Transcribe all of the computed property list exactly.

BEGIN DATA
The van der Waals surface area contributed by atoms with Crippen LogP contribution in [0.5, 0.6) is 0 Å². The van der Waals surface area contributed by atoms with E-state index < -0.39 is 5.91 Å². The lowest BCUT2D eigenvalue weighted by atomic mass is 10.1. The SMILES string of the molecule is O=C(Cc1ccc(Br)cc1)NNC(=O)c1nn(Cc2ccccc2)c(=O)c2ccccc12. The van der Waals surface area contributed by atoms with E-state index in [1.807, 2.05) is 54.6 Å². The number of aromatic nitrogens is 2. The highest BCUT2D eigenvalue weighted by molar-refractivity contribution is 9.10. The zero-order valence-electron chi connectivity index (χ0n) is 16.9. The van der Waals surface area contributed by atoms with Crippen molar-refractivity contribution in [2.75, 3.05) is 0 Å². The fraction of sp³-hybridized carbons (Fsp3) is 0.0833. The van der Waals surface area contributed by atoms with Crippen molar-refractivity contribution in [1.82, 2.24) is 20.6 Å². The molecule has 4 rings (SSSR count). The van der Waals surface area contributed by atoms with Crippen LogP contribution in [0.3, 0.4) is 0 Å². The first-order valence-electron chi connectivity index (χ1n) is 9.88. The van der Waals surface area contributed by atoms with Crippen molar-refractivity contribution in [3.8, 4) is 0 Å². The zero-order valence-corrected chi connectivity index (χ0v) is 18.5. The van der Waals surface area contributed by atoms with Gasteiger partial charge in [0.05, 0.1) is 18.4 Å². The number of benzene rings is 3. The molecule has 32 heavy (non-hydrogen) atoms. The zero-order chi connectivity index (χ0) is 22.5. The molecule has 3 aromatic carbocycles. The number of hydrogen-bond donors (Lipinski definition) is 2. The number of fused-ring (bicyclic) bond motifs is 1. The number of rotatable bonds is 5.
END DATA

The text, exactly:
The van der Waals surface area contributed by atoms with Crippen LogP contribution in [0.5, 0.6) is 0 Å². The van der Waals surface area contributed by atoms with E-state index < -0.39 is 5.91 Å². The lowest BCUT2D eigenvalue weighted by atomic mass is 10.1. The SMILES string of the molecule is O=C(Cc1ccc(Br)cc1)NNC(=O)c1nn(Cc2ccccc2)c(=O)c2ccccc12. The van der Waals surface area contributed by atoms with E-state index in [1.807, 2.05) is 54.6 Å². The number of aromatic nitrogens is 2. The highest BCUT2D eigenvalue weighted by molar-refractivity contribution is 9.10. The zero-order valence-electron chi connectivity index (χ0n) is 16.9. The van der Waals surface area contributed by atoms with Crippen molar-refractivity contribution in [2.75, 3.05) is 0 Å². The fraction of sp³-hybridized carbons (Fsp3) is 0.0833. The van der Waals surface area contributed by atoms with Crippen molar-refractivity contribution in [1.82, 2.24) is 20.6 Å². The molecule has 4 rings (SSSR count). The van der Waals surface area contributed by atoms with Crippen LogP contribution in [0.3, 0.4) is 0 Å². The first-order valence-electron chi connectivity index (χ1n) is 9.88. The van der Waals surface area contributed by atoms with Crippen molar-refractivity contribution in [3.8, 4) is 0 Å². The zero-order valence-corrected chi connectivity index (χ0v) is 18.5. The van der Waals surface area contributed by atoms with Gasteiger partial charge in [0.05, 0.1) is 18.4 Å². The number of benzene rings is 3. The molecule has 32 heavy (non-hydrogen) atoms. The zero-order chi connectivity index (χ0) is 22.5. The molecule has 3 aromatic carbocycles. The number of hydrogen-bond donors (Lipinski definition) is 2. The number of fused-ring (bicyclic) bond motifs is 1. The number of rotatable bonds is 5.